A Richer Dust
written by Athenae

Rating: FRC
Spoilers: Mild Season Six, up through Tabula Rasa.
Summary: Giles returns to England.
Thanks: Endless thanks to Ruth for the beta and quick tutorial in All Things British.
Author's Notes: The title comes from a poem called "The Soldier," by Rupert Brooke.
Feedback Author: Athenae
Author's LJ: To All The Ports Of Call

You go on living. This is how.

You leave, first and foremost. Distance is essential, so you get on a plane, and you do it alone. No airport scenes this time, you don't make that mistake twice. You drink Glenlivet on the flight and fall asleep. You claim your bags, hail a taxi.

You go to your flat, in Bath.

You take another cover job, at the British Museum. You spend every night of the first three weeks staring at your offce walls. You resist calling to check in.

No one calls you.

One night, your co-workers invite you out for a drink. You say no, but the next time they invite you, you say yes.

You sit in the pub that night listening to loud, crude Anne Marie tease myopic little Bernie about his phone calls to his wife, overheard by everyone in the Sumerian Antiquities department.

"Oh, hello, darling sweetheart snookie-wookums!" she falsettos, and Bernie blushes, and you smile.

You allow T.K. to draw you into one of his fantastical, paranoid conversations about the real meaning of the curious absence of squirrels in the parks of late, and even though he's nine parts insane, you want to hug him, because it's everyday insanity and you can laugh, because the worst thing T.K. dreams up can't compare with what you've seen.

And the next week, when you finish an article for submission to the scholarly journals and Malcolm praises it, instead of thinking what a pillock he is, you feel a small flush of pride. That after all this, you can do something simple and well, and earn your boss's approval.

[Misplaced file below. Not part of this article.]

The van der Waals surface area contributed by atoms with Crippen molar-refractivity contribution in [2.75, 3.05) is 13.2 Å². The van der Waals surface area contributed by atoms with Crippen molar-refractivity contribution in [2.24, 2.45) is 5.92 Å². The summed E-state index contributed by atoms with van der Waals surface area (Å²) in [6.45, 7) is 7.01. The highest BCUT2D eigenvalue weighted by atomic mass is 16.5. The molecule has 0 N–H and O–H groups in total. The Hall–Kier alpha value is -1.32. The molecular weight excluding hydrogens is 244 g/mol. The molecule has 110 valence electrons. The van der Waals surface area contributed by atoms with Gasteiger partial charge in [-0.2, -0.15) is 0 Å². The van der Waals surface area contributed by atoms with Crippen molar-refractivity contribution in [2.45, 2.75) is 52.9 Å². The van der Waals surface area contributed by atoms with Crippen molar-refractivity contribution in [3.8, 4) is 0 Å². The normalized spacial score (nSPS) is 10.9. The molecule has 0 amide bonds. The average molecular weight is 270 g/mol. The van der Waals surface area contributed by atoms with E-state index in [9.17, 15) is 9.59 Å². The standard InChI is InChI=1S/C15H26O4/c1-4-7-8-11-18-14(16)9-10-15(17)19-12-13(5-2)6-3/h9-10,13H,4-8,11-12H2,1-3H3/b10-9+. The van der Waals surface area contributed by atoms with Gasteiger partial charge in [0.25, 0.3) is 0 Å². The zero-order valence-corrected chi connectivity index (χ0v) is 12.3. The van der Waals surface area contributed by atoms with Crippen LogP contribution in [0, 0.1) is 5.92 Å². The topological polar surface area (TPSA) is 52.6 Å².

And the week after that, when black-haired brown-eyed Sarah is ranting inebriatedly about the manipulation of public opinion polls during the Gulf War, and giving you a look that suggests she's thinking about manipulation of another kind, you look at her straight and you smile. The only thing you feel bad about later are the scratches in your new kitchen table, and her bruised elbows.

If you can't sleep without Radio 4 on in the background, well, surely she doesn't think it's all that odd.

When three months go by and no one has called, you decide to stay up one night and put a call in yourself. But when the machine picks up, you choke at the familiarity, the little intake of breath you can hear before she starts speaking on the tape, Dawn's giggle in the background, and you hang up quickly. You call Sarah instead, and talk about Iain Duncan Smith, because that's easier than talking about why you're awake at 2 a.m.

One day you wake up to the sound of a cat's yowling, amplified by the dustbin beneath your bedroom window. You go out back and extricate a small gray kitten from the rubbish, and bring it inside. You bathe it, and it scratches you and mews pitifully. You name it Patches, give it a saucer of milk, and think of Oz and Cordelia, and how she would be pleased at how "regular" your life is now.

You realize that your new friends are becoming dear to you, and you begin refusing their invitations, and they're hurt and confused. You can't tell them that you have to, that it will fall apart, this camaraderie. You can't tell them what it will be like when that happens. One more loss will break you, and you can't say that out loud.

The parts of you that were amputated still throb with pain in the middle of the night.

The next weekend, you go back to the Council HQ. Quentin Travers opens the door, and says nothing, but stands aside to let you come in, and you think there's still a part of you that would love to knock his teeth down his throat, for being right.

He gives you projects, and you accept them, and he tells you your work isn't what it used to be.

And you know. You know.